As a direct consequence of the economic and financial crisis, governments in Western Europe have been looking to curb healthcare expenditure, which represents one of the most substantial items in their budgets. 
Consequently, hospitals and healthcare services have been pushed to increase efficiency and productivity with the goal to deliver at least the same level of quality, care, and safety with reduced levels of resources, according to a new IDC Health Insights report.
“In a resource-stretched scenario, keeping the IT department decisions aligned with the long term business objectives is not an easy task,” says Silvia Piai, IDC Health Insights EMEA research manager.
“But the future of hospitals lies in their capability to offer services that are co-ordinated with those of other providers in their catchment areas. Hospitals’ CIOs have to architect for reusability, interoperability, and scalability when implementing new enterprise and line-of-business solutions. Just keeping the lights on for the existing systems will only drive them to a budget-cut vortex.”
Further report findings include:
* The agendas of hospital IT departments are mainly driven by regulation compliance, while aspects of change management and governance are still fairly underestimated, weakening hospitals’ risk management capabilities.
* The weight of maintenance costs has a high impact on enterprise solution investments. Investments are particularly high in areas directly related with new regulation or cost containment initiatives such as procurement platforms and business intelligence (BI) and analytics.
* Electronic medical records (EMRs) continue to lead the agenda of hospital CIOs, while interest in health information exchange (HIE) solutions that focus on bigger co-operation with other providers is still relatively low.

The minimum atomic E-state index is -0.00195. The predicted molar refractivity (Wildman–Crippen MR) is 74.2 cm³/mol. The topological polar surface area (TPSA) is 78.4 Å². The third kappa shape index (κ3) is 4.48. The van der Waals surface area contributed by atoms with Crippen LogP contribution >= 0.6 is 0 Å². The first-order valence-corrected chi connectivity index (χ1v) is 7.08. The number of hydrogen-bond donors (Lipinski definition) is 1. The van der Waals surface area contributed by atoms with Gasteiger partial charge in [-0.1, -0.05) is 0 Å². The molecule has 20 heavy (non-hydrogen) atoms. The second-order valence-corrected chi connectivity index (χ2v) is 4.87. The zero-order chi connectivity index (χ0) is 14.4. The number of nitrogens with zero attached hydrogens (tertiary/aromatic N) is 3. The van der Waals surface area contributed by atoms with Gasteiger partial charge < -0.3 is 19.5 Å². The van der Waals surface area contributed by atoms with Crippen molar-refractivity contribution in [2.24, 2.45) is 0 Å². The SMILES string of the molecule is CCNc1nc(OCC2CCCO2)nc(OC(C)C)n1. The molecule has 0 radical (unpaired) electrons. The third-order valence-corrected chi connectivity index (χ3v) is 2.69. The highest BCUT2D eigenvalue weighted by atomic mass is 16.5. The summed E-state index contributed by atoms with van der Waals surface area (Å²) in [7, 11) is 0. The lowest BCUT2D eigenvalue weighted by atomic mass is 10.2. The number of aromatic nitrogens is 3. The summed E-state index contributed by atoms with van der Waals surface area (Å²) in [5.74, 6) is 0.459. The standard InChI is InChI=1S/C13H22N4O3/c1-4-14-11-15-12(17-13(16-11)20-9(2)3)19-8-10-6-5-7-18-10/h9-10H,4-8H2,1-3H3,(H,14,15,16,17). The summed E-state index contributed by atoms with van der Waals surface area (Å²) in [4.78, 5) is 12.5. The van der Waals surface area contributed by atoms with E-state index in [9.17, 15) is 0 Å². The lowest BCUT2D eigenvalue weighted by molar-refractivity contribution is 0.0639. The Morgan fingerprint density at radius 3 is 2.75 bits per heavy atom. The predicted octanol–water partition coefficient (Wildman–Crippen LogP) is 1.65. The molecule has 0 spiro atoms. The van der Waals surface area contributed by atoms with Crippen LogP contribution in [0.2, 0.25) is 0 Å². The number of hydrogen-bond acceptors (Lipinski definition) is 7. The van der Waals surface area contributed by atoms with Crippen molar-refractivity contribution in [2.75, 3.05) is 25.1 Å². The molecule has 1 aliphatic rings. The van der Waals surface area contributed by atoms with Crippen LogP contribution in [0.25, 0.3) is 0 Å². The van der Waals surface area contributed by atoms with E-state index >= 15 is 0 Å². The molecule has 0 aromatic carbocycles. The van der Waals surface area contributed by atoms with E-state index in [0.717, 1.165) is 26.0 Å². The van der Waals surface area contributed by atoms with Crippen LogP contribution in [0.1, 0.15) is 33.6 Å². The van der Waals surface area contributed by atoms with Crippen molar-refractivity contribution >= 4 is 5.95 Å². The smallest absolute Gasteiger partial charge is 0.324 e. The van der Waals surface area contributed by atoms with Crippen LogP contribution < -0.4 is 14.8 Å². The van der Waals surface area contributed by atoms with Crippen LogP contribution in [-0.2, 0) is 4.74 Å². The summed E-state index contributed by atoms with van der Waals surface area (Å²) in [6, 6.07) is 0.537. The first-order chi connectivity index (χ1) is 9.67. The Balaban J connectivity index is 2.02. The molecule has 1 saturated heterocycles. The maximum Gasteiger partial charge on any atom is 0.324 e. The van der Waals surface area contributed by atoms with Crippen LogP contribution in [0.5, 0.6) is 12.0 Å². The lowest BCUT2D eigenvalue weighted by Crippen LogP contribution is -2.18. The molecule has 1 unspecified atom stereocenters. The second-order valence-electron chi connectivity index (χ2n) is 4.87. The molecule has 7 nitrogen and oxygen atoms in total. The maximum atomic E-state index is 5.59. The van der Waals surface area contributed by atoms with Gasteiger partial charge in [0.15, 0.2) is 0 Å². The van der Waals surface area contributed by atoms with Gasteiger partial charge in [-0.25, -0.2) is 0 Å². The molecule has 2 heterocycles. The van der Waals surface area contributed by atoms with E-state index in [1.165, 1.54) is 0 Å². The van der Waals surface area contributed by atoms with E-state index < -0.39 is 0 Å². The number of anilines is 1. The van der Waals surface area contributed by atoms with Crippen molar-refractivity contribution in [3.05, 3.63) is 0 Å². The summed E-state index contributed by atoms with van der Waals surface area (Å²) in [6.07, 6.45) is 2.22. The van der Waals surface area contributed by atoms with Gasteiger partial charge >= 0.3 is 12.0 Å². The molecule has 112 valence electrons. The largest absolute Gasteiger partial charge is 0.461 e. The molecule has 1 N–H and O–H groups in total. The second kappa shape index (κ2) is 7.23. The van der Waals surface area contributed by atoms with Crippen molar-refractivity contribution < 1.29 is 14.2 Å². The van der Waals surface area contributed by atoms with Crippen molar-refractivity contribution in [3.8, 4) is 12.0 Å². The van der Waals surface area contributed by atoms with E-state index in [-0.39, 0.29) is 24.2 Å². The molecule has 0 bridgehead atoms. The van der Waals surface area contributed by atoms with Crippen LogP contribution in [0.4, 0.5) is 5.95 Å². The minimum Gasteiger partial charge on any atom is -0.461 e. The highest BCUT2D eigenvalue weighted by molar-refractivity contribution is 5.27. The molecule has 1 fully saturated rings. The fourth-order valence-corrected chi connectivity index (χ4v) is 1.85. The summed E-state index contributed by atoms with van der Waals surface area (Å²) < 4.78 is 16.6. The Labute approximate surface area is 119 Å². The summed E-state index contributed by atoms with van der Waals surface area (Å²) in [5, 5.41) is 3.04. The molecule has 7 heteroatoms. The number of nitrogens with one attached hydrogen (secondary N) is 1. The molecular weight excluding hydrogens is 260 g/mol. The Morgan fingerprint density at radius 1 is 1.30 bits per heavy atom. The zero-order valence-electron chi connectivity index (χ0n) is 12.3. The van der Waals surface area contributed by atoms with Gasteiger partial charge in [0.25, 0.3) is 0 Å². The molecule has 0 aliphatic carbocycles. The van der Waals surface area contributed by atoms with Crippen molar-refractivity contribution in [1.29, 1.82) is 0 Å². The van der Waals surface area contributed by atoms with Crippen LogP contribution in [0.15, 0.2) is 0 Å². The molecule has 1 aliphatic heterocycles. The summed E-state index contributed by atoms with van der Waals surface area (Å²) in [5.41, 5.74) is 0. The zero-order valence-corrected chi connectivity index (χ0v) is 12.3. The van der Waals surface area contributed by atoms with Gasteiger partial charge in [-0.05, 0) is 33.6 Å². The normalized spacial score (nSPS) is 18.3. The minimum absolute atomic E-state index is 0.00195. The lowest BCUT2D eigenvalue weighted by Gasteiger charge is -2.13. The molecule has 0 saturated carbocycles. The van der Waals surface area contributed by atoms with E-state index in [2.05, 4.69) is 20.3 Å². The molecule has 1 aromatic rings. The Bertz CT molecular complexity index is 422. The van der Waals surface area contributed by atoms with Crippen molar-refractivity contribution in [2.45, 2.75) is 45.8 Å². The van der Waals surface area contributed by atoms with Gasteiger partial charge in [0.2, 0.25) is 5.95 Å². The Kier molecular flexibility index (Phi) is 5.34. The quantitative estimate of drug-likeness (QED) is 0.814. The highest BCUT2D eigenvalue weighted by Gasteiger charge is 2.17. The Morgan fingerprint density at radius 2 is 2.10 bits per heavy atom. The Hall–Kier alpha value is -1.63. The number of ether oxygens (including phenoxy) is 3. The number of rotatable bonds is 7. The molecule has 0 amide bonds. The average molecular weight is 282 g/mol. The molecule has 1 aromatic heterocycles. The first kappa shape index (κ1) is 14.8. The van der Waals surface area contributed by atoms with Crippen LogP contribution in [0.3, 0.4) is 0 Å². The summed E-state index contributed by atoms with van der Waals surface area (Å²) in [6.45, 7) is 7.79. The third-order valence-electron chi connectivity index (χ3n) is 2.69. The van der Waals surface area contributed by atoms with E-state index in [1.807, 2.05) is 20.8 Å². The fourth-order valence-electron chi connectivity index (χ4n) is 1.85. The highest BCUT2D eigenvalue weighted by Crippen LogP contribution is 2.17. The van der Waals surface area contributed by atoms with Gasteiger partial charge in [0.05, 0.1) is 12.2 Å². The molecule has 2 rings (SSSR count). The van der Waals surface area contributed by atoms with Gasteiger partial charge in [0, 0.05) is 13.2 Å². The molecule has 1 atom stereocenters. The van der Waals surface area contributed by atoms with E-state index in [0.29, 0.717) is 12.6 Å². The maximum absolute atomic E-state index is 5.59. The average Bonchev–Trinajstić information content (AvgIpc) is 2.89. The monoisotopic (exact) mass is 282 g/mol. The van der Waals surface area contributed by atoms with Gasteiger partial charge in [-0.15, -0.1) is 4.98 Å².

Those investing in HIE are looking more eagerly for SaaS implementations.
IDC Health Insights survey results show that generally, hospital leaders recognise the need to deliver strong performances in service quality and personalisation while mastering financial issues and reducing operational costs, but seem to be less aware of the concrete impact in their IT departments.
ICT investments in the hospital sector have been historically driven by a best-of-breed approach that in many cases has produced a number of supported and unsupported systems that cannot provide a unified flow of data and are unfit to support a patient-centric approach. Survey results show maintenance absorbing sizable portions of Western European hospitals’ ICT budget.
There is a strong need to consolidate IT systems and rethink the way hospitals procure, implement, and consume ICT solutions.
The role of ICT in this transformation toward more personalised and lean services is widely recognised, but to understand if hospital executives are aware of the overall implications of this change of pattern, IDC Health Insights asked more than 100 Western European hospital executives to name their business priorities leading the organisation agenda in 2013, and then asked them to rate the importance of specific initiatives within their IT department.
Highlights include:
* Patient centricity, both in terms of QoS enhancement access and protection of sensitive data, are the primary business priorities and drivers for hospital investments in ICT. The pressure to reduce public healthcare expenditure is also clearly reflected in the needs of hospitals to improve performance and reduce both operational and IT costs.
* Evolving regulatory requirements regarding data capture, retention, protection, and security, as well as the increasing risk of severe legal and financial consequences, are determining organisation priorities and driving IT investments.
* Change management shall include alternative governance models – a somewhat underestimated challenge also in terms of IT – that for instance brings together physicians and nurses from different care centres, or changes in funding models that provide an incentive for long-term care and a more collaborative culture.